Boess (2004) makes the case for human-centred approaches to be a step towards sustainable design because they enable the designer to critique technical innovation in relationship to its application and prioritise ‘intersubjectivity and creativity’ rather than profitability in the design process. Participatory design and co-design are two human-centred methods that involve the users directly and their potential to stop the negative trend of unsustainability because they are ‘antithetical to consumerism’ that is based on individual search for happiness, is underlined by Sander and Stappers (2008, p. 9). In “Design: When everybody designs”, Manzini (2015) presents his vision of design for social innovation, a design that produces sustainable solutions, which is essentially a co-design process. Here he emphasizes the new role of the designer as facilitator (Manzini, 2015, pp. 68-70). This role consists in assisting non-professional in what Papanek (1984, p. 3) thinks of as their inherently human endeavours to design. When Ballie (2013), creates co-design possibilities to engage the consumer and change their habits in her PhD research, it is this role that she investigates. She develops interventions and a co-design toolkit that enable attachment and fulfilment with the user but concludes that research over time is needed to observe the impacts on user behaviour. The fashion industry’s approach to co-design is variants of mass-customisation, with companies like Unmade (no date), allowing for customers to alter design details of a product. These approaches have little in common with the ways in which users engage with their garments physically that are documented in Fletcher’s ethnographic field work in the ’Local Wisdom’ project (Local Wisdom, 2017). They do not either exploit the social character of fashion to improve attachment, another aspect of fashion and clothing use that is documented by research projects like the before mentioned.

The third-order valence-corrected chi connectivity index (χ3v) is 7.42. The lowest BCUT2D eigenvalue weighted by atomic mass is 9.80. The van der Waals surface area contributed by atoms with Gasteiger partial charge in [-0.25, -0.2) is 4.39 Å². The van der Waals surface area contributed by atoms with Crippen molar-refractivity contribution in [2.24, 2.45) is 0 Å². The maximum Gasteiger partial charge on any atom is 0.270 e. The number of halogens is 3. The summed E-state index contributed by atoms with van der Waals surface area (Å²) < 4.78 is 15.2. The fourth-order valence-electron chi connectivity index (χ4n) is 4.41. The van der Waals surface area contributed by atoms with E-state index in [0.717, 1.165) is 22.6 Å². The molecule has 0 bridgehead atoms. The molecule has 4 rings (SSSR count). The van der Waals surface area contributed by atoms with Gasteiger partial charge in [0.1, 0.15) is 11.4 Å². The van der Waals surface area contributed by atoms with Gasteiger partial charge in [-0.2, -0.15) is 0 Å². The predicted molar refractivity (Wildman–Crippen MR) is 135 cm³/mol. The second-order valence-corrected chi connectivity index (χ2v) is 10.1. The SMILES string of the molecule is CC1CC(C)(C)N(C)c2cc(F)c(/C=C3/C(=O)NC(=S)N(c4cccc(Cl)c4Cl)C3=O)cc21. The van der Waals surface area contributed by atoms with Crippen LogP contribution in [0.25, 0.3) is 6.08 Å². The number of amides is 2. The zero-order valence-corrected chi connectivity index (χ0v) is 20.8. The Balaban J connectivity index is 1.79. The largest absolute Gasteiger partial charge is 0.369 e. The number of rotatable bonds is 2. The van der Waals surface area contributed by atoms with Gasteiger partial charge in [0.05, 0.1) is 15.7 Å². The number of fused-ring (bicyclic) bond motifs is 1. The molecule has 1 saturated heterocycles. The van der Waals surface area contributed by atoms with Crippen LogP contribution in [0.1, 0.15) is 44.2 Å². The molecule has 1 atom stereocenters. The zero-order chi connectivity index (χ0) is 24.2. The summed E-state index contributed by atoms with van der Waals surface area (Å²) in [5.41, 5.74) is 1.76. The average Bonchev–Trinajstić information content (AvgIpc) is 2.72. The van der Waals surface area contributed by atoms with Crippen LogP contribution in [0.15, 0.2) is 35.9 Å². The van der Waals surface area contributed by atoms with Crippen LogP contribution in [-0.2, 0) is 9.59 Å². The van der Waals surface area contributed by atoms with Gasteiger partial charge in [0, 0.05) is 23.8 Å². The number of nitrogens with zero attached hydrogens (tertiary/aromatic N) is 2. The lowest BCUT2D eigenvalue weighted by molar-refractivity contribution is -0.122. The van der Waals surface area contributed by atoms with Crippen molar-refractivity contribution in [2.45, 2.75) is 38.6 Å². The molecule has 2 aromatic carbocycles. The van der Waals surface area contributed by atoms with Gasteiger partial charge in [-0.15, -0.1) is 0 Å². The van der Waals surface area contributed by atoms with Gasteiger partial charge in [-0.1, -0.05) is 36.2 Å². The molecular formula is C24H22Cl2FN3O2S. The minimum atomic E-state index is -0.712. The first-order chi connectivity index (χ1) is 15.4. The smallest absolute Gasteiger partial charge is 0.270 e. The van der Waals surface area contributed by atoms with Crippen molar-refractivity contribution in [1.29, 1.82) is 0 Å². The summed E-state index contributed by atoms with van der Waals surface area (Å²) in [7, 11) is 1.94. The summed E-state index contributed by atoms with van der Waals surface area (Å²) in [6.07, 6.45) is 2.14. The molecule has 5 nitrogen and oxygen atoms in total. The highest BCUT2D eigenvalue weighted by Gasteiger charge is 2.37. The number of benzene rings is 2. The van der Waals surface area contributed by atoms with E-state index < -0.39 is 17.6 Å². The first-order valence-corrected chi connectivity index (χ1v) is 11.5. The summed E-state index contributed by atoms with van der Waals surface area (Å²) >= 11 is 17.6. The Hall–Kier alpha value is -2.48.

This review illustrates the connection between our ontological views and our actions; the former are shaped by how we live and in return influence how we act. Furthermore, the understanding of matter is deeply connected to our understanding of the world and the importance we accord to the things in it. The ontological separation of humans from the rest of the material world has allowed us to ignore the intrinsic value of nature, which has contributed to the environmental crisis that we are experiencing. However, this crisis, along with the global social crisis (United Nations, 2011), are provoking new approaches to ontology and materialism. Coole and Frost (2010) claim that ‘reconfiguring our understanding of matter [is a] prerequisite for any plausible account for coexistence and its conditions in the twenty-first century’.
According importance to an object is a part of the emotional attachment to it. We know that design to some extent can create attachment with the user, but that this attachment might not extend the time of the objects use, which is largely connected to the user’s habits and context of life. Extending a products use is primordial to increasing its sustainability. Because traditional design has limited effect on this and it is mainly the users themselves that lay the premises for extended use, it seems logic to involve them in the design process. Direct involvement can happen through participatory or co-design processes. However, little is known about the actual impacts of these processes on the extended use of objects, in part because studies of this subjects require extended time frames, and in part, and in fashion particularly, because few attempts at these approaches have been made within product design.
The philosophical nature of the examined ideas leaves the designer somewhat disconnected to the reality in which objects circulate. It is probably too ambitious to aim for the public to adopt a flat ontology and assimilate ideas of material and object agency in the name of sustainability. However, the way we use things is susceptible to external influence, although further research is needed. In the same way that such philosophical ideas should guide anthropologists but not allow them to disown the ‘normal’ vision of things, designers do well to keep in mind that they are designing for ‘the mass populations who consider themselves to be, in fact, people using objects’ (Miller, 2005, p.10).